The Diamondbacks had just five hits — same as the Dodgers — and didn’t do much with them.
After Kershaw struck out leadoff man A.J. Pollock on three pitches, Aaron Hill’s sharp grounder went off the glove of shortstop Hanley Ramirez for a single and Paul Goldschmidt singled between short and third to put runners at first and second with one out. They moved up a base on an infield out but were left there when Mark Trumbo grounded out.
A missed opportunity, one of many over the past two nights.
"They pitched well against us," Gibson said. "We have 161 games left, so you try and learn some things and learn what they’re trying to do against us, and hopefully we’ll do better tomorrow. Our lineup’s a solid lineup, but not good enough tonight."
As for the bus mishap, Gibson said he wasn’t aboard.
"It wasn’t a big deal — they didn’t mind walking the rest of the way," he said.
Kershaw departed in the seventh inning after throwing 102 pitches and striking out seven.
Three relievers kept the Diamondbacks scoreless with hitless work. Chris Perez, a five-time All-Star with the Indians before joining the Dodgers in the offseason, got the last out in the seventh.
Brian Wilson pitched the eighth and closer Kenley Jansen got the save. Jansen walked a batter before getting Gerardo Parra to ground out to end the game.
Wade Miley, who came out for a pinch hitter in the fifth, got the Opening Day assignment because of an elbow injury to D-backs ace Patrick Corbin. Miley gave up three runs and three hits, striking out eight with two walks.
The Diamondbacks scored in the sixth after a double by Paul Goldschmidt, who had two hits. He moved to third on Kershaw’s wild pitch and scored on Mark Trumbo’s groundout.
Arizona was blanked 5-0 in an exhibition game Friday by Team Australia and stranded 11 runners.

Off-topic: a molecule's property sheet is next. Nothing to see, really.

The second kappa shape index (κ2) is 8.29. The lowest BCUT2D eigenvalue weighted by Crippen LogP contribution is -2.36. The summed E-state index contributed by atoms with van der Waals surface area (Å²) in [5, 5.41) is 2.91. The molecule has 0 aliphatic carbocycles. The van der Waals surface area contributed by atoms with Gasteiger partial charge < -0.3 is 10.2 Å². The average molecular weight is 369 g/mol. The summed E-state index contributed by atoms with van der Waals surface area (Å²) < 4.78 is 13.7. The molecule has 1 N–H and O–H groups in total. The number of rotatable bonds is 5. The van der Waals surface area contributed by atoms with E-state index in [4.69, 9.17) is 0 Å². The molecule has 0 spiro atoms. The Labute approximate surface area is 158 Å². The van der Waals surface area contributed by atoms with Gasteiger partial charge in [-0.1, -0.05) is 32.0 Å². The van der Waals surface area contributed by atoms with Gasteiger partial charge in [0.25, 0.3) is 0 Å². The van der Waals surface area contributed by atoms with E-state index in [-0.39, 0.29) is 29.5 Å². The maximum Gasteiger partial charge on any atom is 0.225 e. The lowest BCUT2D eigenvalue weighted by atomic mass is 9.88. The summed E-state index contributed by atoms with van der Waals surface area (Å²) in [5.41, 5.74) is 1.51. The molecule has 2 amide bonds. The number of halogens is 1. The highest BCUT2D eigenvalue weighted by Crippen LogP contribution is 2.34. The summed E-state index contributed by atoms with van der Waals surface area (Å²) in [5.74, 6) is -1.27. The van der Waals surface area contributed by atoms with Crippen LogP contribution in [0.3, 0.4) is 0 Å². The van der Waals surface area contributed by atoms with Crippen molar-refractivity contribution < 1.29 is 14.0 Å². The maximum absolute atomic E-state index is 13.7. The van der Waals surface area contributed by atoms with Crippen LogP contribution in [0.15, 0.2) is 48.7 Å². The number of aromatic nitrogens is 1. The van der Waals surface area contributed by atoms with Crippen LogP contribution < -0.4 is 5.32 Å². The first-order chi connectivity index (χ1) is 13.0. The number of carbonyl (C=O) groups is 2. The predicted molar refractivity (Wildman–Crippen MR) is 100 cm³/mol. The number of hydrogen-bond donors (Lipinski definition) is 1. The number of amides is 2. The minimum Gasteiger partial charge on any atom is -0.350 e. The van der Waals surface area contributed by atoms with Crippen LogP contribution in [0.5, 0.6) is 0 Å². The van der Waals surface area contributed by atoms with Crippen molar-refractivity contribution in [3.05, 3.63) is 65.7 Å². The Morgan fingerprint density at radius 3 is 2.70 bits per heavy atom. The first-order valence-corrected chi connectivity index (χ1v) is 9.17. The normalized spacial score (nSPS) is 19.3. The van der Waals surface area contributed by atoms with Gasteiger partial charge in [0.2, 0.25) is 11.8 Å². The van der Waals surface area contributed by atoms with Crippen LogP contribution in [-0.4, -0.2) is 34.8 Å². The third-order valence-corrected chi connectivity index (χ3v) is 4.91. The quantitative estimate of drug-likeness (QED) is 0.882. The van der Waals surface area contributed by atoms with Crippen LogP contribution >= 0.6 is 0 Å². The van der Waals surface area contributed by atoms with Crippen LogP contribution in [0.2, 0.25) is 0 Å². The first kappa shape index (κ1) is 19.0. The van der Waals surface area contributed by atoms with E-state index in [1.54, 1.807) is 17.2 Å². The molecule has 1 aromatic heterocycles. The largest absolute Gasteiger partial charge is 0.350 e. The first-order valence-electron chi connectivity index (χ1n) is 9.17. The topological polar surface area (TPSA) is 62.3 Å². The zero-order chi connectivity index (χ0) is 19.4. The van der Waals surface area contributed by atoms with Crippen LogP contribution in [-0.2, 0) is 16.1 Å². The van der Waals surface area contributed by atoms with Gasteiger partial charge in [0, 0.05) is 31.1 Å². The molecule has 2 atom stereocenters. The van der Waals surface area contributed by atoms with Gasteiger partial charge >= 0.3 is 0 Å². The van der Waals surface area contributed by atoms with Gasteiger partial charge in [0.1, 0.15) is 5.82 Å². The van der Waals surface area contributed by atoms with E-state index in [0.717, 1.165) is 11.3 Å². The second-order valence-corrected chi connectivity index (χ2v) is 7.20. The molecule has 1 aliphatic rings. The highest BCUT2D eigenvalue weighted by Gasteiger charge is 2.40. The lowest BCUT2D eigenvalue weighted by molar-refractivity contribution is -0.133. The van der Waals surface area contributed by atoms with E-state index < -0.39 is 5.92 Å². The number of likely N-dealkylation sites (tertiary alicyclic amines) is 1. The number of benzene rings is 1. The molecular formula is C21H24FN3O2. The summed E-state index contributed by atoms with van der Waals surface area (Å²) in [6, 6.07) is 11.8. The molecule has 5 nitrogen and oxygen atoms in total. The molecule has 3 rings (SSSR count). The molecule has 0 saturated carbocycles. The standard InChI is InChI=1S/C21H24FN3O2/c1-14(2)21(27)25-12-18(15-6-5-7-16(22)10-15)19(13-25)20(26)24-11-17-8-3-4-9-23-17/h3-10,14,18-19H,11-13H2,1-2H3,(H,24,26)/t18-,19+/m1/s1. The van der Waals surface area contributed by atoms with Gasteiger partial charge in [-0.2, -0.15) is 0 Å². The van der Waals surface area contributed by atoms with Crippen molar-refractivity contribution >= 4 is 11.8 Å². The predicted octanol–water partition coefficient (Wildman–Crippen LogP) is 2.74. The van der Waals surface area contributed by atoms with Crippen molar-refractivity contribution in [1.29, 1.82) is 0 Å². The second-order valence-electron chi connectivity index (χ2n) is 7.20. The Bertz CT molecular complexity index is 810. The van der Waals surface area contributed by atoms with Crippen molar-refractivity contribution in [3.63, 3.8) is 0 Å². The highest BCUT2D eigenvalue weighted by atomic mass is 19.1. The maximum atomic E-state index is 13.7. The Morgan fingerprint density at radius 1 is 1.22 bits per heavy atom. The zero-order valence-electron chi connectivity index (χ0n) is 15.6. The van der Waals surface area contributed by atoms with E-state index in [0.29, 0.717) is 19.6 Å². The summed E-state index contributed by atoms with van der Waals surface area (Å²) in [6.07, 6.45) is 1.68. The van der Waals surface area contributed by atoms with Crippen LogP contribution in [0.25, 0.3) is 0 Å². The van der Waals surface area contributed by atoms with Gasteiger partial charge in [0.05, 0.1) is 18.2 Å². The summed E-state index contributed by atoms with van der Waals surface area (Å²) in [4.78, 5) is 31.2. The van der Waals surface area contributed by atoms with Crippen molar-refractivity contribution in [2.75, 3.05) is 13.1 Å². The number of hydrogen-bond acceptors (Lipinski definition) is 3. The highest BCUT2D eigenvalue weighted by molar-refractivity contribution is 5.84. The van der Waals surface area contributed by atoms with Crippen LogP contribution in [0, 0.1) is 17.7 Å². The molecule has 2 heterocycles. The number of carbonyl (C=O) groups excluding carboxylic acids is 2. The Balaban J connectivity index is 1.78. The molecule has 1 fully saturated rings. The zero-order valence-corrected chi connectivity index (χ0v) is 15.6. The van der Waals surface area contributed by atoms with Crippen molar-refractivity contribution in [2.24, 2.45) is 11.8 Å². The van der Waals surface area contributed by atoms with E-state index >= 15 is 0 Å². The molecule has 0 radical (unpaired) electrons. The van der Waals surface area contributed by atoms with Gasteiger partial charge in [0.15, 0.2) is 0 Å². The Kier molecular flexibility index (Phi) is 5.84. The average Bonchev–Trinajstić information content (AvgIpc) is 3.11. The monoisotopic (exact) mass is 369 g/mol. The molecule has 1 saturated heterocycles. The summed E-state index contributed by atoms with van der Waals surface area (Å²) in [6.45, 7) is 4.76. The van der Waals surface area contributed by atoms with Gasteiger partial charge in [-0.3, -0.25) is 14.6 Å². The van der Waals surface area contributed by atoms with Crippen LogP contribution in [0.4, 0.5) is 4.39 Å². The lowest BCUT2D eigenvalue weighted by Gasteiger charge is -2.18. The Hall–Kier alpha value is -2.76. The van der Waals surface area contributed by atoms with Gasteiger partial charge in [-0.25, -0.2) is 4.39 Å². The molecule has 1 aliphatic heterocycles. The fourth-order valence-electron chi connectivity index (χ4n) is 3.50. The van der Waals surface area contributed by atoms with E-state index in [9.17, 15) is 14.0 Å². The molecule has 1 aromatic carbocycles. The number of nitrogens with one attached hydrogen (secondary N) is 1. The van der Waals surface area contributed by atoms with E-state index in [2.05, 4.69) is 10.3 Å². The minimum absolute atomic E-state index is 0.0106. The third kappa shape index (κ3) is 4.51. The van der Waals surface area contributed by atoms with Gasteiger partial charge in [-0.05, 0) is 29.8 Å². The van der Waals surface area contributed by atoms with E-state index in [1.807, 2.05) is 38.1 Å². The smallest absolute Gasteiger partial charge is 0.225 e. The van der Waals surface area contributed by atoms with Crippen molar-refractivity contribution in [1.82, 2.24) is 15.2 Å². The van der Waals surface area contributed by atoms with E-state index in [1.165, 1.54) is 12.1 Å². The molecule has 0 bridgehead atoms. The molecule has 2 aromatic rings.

On Sunday, Trevor Cahill will try to get the Diamondbacks square on the year when he pitches against left-hander Hyun-Jin Ryu, who moved up to the No. 2 spot in the Dodgers’ rotation due to Zack Greinke’s right calf injury.
Gibson said Saturday’s opener was a great spectacle for the sport, though it was different than being at Chase Field.
"It wasn’t exactly like an Opening Day at home, but it was an electric atmosphere," he said. "Opening Days, I think we more think of our home stadiums, the whole city’s kind of got a buzz, kind of like a holiday.
"But it was a great crowd tonight. They did a great job with the field, and the rain held off. I felt it was a great event."
A series of thunderstorms but little rain around the stadium about two hours ahead of the start cut short the Dodgers’ batting practice, and tarp was rolled on to the field. That caused the start of the game to be delayed and canceled the pregame ceremonies.
Sydney Cricket Ground was refurbished two weeks ago to create the baseball diamond and an outfield with an 8-foot wall. It was 328 feet down the foul lines and 400 feet to straightaway center.
There were plenty of Dodgers and Diamondbacks uniforms in the crowd, some worn by American visitors and others by Australians who had flown across the country to watch the opener and Sunday’s second game, when another capacity crowd is expected.
They feasted on baseball-style treats such as nachos stuffed in batting helmets and Cracker Jack, which is not usually sold in Australia. If you could afford the cost and the calories, a 2-foot-long hot dog sold for $36.
NOTES: Pollock was hitless in four at-bats. … Before the game, Arizona optioned pitchers Charles Brewer and Zeke Spruill to the minors. … Top prospect Archie Bradley, the losing pitcher against Team Australia, was among the players in the traveling party declared ineligible for the weekend. Bradley is competing with several pitchers for a spot in the rotation that’s open because of Corbin’s injury. … Sydney-born Ryan Rowland-Smith, trying to secure a spot in the Diamondbacks’ bullpen, was also listed as a non-roster player and won’t play before his hometown fans this weekend.